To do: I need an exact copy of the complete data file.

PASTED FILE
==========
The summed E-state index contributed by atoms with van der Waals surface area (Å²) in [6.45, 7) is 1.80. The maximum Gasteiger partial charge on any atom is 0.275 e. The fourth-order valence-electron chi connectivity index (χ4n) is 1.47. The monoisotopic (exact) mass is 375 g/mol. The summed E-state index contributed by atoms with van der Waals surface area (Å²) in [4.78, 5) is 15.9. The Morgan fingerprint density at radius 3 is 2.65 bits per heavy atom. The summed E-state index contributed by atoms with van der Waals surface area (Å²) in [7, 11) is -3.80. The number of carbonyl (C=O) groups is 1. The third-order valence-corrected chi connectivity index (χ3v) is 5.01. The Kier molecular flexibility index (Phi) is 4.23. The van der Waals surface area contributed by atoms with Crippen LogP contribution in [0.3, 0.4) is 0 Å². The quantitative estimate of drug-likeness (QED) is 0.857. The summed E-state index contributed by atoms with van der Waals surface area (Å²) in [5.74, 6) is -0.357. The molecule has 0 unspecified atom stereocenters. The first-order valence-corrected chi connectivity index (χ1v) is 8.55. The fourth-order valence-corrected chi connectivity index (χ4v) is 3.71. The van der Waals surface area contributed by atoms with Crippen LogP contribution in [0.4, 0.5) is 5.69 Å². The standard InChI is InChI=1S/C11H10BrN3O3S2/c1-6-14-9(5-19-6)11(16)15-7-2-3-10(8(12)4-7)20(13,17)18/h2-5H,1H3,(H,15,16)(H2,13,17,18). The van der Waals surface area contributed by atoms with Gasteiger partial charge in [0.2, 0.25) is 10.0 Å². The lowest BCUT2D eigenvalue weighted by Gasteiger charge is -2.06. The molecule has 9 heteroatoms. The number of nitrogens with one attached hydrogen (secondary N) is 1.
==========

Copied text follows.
The summed E-state index contributed by atoms with van der Waals surface area (Å²) in [6.45, 7) is 1.80. The maximum Gasteiger partial charge on any atom is 0.275 e. The fourth-order valence-electron chi connectivity index (χ4n) is 1.47. The monoisotopic (exact) mass is 375 g/mol. The summed E-state index contributed by atoms with van der Waals surface area (Å²) in [4.78, 5) is 15.9. The Morgan fingerprint density at radius 3 is 2.65 bits per heavy atom. The summed E-state index contributed by atoms with van der Waals surface area (Å²) in [7, 11) is -3.80. The number of carbonyl (C=O) groups is 1. The third-order valence-corrected chi connectivity index (χ3v) is 5.01. The Kier molecular flexibility index (Phi) is 4.23. The van der Waals surface area contributed by atoms with Crippen LogP contribution in [0.3, 0.4) is 0 Å². The quantitative estimate of drug-likeness (QED) is 0.857. The summed E-state index contributed by atoms with van der Waals surface area (Å²) in [5.74, 6) is -0.357. The molecule has 0 unspecified atom stereocenters. The first-order valence-corrected chi connectivity index (χ1v) is 8.55. The fourth-order valence-corrected chi connectivity index (χ4v) is 3.71. The van der Waals surface area contributed by atoms with Crippen LogP contribution in [0.4, 0.5) is 5.69 Å². The standard InChI is InChI=1S/C11H10BrN3O3S2/c1-6-14-9(5-19-6)11(16)15-7-2-3-10(8(12)4-7)20(13,17)18/h2-5H,1H3,(H,15,16)(H2,13,17,18). The van der Waals surface area contributed by atoms with Gasteiger partial charge in [0.2, 0.25) is 10.0 Å². The lowest BCUT2D eigenvalue weighted by Gasteiger charge is -2.06. The molecule has 9 heteroatoms. The number of nitrogens with one attached hydrogen (secondary N) is 1.